Tuesday, August 19, 2008
"It is a tale told by an idiot, full of sound and fury, signifying nothing."
I've always liked that line, but I have to admit that I think of its use in Steve Martin's L.A. Story before I think of Shakespeare.
The sound and fury of my life, the one that comes with two kids bouncing around the house, so often jockeying for position (of what, I have no clue), does have a signifying object. Rather, it brings relative appreciation for the peace that comes to me at night. As they sleep, as they dream (of what, I wish I knew), I rest, weary from my day, in the living room. Jazz plays on the iPod and the absence of any sound or fury is the most beautiful thing in the world.
I'm dealing with some stuff that I won't get into here, but I will share this. A friend at work asked me last night if there was a certain artist that I choose to listen to when I'm frustrated or angry. I told him that I had two answers depending on what I wanted to do with my mood. If I want to hang onto it for a bit, I listen to Nine Inch Nails. If I want to ease out of my bad mood, then I listen to early Tom Waits. There's enough poetry in that stuff that I always end up relaxing more and stressing less.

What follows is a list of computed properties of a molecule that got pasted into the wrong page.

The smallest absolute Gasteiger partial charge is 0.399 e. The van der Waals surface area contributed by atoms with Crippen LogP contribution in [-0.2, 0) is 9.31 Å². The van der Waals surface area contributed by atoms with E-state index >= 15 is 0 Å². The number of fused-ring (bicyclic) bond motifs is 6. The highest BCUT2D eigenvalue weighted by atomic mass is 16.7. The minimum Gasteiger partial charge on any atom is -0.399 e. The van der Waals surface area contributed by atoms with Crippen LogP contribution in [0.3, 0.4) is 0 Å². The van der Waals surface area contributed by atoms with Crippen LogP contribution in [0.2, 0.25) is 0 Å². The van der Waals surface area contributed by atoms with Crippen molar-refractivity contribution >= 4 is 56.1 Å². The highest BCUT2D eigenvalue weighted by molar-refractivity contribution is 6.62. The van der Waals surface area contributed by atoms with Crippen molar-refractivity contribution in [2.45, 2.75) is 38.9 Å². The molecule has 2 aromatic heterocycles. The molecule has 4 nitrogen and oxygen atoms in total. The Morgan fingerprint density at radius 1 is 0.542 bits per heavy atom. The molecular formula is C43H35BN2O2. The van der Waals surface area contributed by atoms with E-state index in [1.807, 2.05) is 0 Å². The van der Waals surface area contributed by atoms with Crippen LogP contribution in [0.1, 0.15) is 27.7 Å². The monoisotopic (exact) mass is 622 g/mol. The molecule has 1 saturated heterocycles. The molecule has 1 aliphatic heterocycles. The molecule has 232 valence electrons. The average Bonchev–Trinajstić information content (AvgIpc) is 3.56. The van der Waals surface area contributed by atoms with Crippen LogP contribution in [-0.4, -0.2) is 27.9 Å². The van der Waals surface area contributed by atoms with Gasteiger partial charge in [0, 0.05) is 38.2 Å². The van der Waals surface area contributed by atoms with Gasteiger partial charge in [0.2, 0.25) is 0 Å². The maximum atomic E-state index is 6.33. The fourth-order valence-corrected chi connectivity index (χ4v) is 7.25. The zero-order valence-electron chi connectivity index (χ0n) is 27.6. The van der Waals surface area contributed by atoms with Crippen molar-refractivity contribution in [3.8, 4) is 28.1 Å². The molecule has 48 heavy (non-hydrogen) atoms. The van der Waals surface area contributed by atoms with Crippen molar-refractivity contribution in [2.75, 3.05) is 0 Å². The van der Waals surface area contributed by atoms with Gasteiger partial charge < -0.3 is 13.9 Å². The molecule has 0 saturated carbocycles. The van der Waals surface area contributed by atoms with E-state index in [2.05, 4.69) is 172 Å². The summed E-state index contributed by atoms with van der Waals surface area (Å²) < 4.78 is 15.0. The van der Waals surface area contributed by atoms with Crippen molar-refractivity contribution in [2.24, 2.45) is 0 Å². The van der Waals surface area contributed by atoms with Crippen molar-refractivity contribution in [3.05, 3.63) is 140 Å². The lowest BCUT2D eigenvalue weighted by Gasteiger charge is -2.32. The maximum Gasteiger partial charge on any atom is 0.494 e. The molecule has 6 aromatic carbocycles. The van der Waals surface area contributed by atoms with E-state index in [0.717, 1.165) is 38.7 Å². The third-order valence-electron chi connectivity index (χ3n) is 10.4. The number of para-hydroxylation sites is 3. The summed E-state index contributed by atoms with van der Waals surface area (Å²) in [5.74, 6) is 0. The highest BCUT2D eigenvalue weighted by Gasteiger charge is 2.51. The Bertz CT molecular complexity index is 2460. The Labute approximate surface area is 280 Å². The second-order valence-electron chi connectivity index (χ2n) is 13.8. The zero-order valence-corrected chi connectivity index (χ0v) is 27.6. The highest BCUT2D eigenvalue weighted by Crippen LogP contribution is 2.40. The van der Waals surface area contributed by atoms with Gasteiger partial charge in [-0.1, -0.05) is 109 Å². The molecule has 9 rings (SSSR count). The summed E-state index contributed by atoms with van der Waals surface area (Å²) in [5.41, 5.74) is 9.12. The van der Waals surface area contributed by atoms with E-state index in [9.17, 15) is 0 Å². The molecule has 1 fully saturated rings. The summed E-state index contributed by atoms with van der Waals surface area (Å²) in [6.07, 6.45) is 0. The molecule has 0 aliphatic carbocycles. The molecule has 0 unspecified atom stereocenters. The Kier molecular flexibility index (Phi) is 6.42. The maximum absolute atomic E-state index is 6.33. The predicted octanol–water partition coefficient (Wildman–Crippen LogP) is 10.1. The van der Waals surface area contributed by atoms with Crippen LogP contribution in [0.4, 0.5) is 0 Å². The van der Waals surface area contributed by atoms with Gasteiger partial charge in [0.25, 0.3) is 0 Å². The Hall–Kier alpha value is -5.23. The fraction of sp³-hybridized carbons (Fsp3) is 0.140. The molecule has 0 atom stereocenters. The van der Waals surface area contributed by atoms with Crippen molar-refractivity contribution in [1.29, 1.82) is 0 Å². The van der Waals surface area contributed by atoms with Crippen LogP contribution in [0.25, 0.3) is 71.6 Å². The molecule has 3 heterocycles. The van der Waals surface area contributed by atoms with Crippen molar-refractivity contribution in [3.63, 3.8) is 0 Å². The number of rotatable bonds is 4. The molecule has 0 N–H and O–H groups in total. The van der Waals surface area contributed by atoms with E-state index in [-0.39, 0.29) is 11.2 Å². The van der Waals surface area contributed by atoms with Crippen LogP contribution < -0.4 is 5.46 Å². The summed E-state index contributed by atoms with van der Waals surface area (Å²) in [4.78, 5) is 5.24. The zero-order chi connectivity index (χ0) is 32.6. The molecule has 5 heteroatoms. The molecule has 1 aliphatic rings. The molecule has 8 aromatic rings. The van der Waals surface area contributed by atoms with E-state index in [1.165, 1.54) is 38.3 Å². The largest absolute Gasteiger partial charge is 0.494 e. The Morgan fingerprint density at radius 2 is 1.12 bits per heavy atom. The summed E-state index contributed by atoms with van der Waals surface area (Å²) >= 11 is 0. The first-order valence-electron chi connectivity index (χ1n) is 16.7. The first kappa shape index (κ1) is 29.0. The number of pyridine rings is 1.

This morning, however, while wondering and reading about existentialist philosophies online, I chose a playlist on my iPod that has a lot of my dad's favorite songs. No Reznor and no Waits, just lots and lots of jazz. I didn't want to do anything with my mood. I just wanted background music with no lyrics to distract me. However, among so much Stan Getz, Chet Baker, and Bill Evans, he's got some a nice collection of pop songs as well. Case in point, a song came on that I needed to hear that I would never have selected in a million years: "Sailing" by Christopher Cross. After a night of purposeful boozing, "Sailing" was the perfect song for reminding me to open the shades, stretch my body, get outside and embrace the day.